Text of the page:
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The Duality Spy: Thoughts on The Sympathizer

(Via Wikipedia)

The Sympathizer (2015)

By Viet Thanh Nguyen

Personally, I wouldn’t pick up this book on my own. I had to read it for a class, but I’m glad that my professor assigned it to us. It’s a difficult read due to the writing style and the content.

In The Sympathizer, our nameless protagonist is a double agent working for the Communists and also the Americans. He is sent to the U.S. to make sure that the General and the Americans aren’t planning a secret mission to reclaim Vietnam from the Communists. While in America, our protagonist begins questioning where his beliefs stand.

The protagonist is a character of duality. He’s French and Vietnamese. He’s a spy working for both sides of the war. He has lived in both America and Vietnam. However, he has no true home or true name. Throughout this book, this dualism of our character is a central issue—our protagonist has issues claiming and making an identity for himself. In fact, his true name is never revealed as it is done intentionally.

While reading this novel, I had a difficult time finding our protagonist “likable.” There wasn’t much of an issue of unreliability towards him because although he was a spy, he was confessing everything that has happened to him to this “Commandant” who is the supposed reader. In fact, there’s was this charming charisma and humor in his prose as he told his readers what happened in America. Yet, he was still difficult for me to like because I disagreed with some of the spy actions he committed. There were scenes where he should have done something rather than nothing and there were scenes where he was forced to kill innocent men.  However, when he committed murder, he did have some remorse because it was an order that he had to comply with. So my likeability towards our main character is mainly decided on moral behavior.

I really enjoyed the amount of Vietnamese culture and knowledge of the Vietnam War that’s intertwined in this book. The only thing I know about Vietnamese culture comes from my friends and as for the war, my ignorant knowledge comes from the history books and Hollywood movies. However, in The Sympathizer, the author, Viet Thanh Nguyen, tries to encapsulate a vivid image of what truly did happen in the war. In fact, the various war scenes depicted in this book are very gruesome and graphic that at times, it was difficult to read. Viet Thanh Nguyen does not shy away from pain and torture as he creates graphic images through his descriptions so that it can leave a scarring image in a reader’s mind. So if you don’t like reading scenes about violence, torture, and rape, I would cautiously steer clear from this book. While reading these scenes, though, I began questioning as to why the author would make such torturous scenes and one concluding reason is that he’s speaking for the voiceless—the ones that suffered and experienced the war but didn’t have an outlet to express their emotions. The other reason is that he wants to rewrite what Hollywood and various textbooks said about the war. He doesn’t want to glamorize the Vietnam War but rather to show the raw and personal suffering that it has brought to the people, and this is something that I greatly appreciate in the story. Even though there are several scenes there were difficult to read, I appreciated Viet Thanh Nguyen’s emotional statement and commentary he wants to make about the Vietnam War.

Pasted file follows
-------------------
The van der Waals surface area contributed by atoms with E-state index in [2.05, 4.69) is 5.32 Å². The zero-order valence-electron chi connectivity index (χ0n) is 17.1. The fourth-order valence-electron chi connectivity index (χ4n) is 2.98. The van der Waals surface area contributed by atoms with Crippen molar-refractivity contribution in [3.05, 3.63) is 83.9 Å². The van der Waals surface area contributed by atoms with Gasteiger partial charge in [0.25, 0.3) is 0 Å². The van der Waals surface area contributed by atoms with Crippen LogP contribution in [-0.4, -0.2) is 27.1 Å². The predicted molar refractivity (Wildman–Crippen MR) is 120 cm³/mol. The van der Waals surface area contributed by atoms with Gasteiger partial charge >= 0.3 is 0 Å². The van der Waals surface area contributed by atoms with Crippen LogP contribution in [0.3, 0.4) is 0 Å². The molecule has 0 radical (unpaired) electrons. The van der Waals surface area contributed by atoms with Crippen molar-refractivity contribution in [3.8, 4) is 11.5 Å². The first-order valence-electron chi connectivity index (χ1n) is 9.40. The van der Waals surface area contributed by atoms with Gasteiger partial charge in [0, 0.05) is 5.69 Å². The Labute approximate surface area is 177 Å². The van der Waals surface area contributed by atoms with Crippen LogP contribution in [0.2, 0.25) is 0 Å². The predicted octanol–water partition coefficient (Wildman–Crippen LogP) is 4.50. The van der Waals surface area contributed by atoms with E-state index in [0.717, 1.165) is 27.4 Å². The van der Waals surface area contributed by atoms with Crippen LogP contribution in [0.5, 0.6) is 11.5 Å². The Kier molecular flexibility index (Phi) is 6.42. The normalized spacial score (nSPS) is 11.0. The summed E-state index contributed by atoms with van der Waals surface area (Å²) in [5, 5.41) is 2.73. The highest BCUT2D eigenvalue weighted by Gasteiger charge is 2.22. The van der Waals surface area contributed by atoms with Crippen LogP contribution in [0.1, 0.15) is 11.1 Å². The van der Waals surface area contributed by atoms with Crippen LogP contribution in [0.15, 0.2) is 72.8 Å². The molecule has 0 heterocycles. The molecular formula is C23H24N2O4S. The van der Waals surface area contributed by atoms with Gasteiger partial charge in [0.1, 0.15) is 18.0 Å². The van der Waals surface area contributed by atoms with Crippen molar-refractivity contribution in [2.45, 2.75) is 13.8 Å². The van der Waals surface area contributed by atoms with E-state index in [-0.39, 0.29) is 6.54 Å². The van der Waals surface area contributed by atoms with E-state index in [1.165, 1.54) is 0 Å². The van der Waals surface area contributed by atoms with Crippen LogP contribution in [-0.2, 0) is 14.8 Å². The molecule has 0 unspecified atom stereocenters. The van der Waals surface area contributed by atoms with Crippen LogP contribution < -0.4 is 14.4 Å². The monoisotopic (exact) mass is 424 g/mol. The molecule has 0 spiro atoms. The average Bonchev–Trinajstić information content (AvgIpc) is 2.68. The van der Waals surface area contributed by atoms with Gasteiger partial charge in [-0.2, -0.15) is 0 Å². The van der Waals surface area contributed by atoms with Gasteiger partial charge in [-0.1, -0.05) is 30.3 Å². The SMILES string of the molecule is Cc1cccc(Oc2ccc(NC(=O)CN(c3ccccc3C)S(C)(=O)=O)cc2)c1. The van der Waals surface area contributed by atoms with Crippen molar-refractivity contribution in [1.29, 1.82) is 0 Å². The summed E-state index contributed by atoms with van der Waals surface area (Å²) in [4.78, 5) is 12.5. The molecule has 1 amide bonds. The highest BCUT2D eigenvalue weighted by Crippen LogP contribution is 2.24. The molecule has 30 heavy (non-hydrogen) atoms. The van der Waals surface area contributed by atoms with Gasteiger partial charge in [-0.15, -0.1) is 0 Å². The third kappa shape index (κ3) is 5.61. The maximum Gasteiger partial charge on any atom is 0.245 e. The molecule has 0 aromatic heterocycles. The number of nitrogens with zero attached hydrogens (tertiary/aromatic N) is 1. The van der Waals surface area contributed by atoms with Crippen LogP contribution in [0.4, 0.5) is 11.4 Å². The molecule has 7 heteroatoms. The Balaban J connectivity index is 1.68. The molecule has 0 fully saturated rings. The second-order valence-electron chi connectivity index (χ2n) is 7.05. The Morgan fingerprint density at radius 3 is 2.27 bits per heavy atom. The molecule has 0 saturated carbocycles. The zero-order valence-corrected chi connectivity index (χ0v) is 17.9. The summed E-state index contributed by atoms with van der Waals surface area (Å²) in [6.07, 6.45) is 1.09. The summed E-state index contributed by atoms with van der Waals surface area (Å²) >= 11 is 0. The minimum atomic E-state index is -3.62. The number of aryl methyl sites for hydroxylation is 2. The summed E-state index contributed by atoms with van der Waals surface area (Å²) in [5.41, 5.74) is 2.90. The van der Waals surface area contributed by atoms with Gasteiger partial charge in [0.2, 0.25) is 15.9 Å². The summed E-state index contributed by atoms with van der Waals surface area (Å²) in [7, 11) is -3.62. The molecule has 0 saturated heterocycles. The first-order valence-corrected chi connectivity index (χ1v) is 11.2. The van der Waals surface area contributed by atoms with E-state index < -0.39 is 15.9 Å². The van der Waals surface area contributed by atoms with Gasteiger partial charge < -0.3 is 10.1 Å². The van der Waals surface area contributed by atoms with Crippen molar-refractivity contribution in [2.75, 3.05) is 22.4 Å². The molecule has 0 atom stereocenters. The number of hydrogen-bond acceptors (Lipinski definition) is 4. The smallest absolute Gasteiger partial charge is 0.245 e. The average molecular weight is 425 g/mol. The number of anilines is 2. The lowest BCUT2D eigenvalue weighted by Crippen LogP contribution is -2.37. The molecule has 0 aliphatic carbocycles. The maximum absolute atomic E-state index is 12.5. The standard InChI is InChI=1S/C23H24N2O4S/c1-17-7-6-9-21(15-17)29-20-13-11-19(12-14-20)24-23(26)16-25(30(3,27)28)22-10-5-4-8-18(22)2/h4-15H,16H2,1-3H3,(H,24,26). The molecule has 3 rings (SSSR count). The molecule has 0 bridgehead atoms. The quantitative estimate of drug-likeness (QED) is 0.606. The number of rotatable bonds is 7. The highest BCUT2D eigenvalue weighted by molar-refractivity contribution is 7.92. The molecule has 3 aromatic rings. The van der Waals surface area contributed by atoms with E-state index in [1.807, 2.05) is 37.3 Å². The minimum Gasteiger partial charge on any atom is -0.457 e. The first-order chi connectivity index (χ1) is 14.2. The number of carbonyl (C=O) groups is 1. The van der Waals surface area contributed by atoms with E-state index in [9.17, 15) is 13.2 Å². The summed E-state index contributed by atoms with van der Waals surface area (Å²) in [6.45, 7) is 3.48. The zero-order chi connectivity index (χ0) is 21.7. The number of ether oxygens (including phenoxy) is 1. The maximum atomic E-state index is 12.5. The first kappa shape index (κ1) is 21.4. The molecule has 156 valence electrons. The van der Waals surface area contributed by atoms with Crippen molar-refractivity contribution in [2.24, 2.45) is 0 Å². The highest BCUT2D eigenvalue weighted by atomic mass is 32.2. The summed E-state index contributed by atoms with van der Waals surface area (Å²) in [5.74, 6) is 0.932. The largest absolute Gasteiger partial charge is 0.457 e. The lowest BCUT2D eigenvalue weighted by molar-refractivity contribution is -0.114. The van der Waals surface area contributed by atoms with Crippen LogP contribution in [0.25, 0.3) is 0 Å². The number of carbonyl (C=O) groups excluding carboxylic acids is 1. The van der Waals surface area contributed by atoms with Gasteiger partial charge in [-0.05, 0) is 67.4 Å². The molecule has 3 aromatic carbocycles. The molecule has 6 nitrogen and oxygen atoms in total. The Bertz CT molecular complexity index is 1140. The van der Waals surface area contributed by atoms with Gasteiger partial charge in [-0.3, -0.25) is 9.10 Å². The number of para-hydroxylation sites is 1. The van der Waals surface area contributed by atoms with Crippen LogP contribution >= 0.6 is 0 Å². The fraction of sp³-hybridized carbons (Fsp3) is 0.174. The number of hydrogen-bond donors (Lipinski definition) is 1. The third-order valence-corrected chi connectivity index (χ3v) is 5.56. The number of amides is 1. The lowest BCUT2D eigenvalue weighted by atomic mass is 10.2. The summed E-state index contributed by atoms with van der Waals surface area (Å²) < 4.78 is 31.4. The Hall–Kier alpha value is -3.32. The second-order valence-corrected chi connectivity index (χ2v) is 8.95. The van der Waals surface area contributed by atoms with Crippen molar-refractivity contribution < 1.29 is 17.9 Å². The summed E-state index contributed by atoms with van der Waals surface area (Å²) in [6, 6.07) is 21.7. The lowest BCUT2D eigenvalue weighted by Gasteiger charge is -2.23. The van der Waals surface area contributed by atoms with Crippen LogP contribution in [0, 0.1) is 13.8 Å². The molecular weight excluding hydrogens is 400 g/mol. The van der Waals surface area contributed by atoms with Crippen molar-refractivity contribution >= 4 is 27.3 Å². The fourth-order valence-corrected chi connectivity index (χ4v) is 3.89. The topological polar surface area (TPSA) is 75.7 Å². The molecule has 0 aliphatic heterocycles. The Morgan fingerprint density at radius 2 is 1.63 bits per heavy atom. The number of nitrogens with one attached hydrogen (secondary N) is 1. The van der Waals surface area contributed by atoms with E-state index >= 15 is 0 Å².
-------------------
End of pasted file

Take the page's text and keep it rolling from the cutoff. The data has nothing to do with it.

Furthermore, there was something interesting that Viet Thanh Nguyen does with his writing. He doesn’t use any quotations when “quoting” about something someone else has said. The lack of quotations did not bother me, but his prose at times gets a bit confusing due to the fact that he adds layers upon layers of little episodic moments and memories within an overarching scene. A reader can get easily lost in these story layers, so you should read slowly and take in all those details. In addition, The Sympathizer fits in various genres as Viet Thanh Nguyen incorporates many genre elements in his book. On the surface, The Sympathizer is an action, spy/crime thriller as our main protagonist is a spy and as readers, we may be naturally worried about whether his identity will be revealed or not. Yet at the same time, it is also a historical war drama; in which there are many fragmented scenes describing violent war moments and people suffering. Viet Thanh Nguyen does a great job to combine a variety genres into his one book so that it can appeal to various readers and audiences.

I think my favorite thing about this book is how Viet Thanh Nguyen handles minor characters. I argue that minor characters aren’t treated as just having supporting roles to the main character but in fact, Viet Thanh Nguyen makes sure that each of his characters gets a proper ending and appear more than once in his book. I think the reason is that he wants a proper representation of people. Throughout this book, our main protagonist struggles and argues for the proper representation of Vietnamese people and even himself. And likewise, Viet Thanh Nguyen makes sure that there is proper representation of his characters, major and minor roles.

Overall, The Sympathizer is a great literary read. However, this book isn’t for everyone as some of the content could be a bit too graphic and sensitive for some readers.


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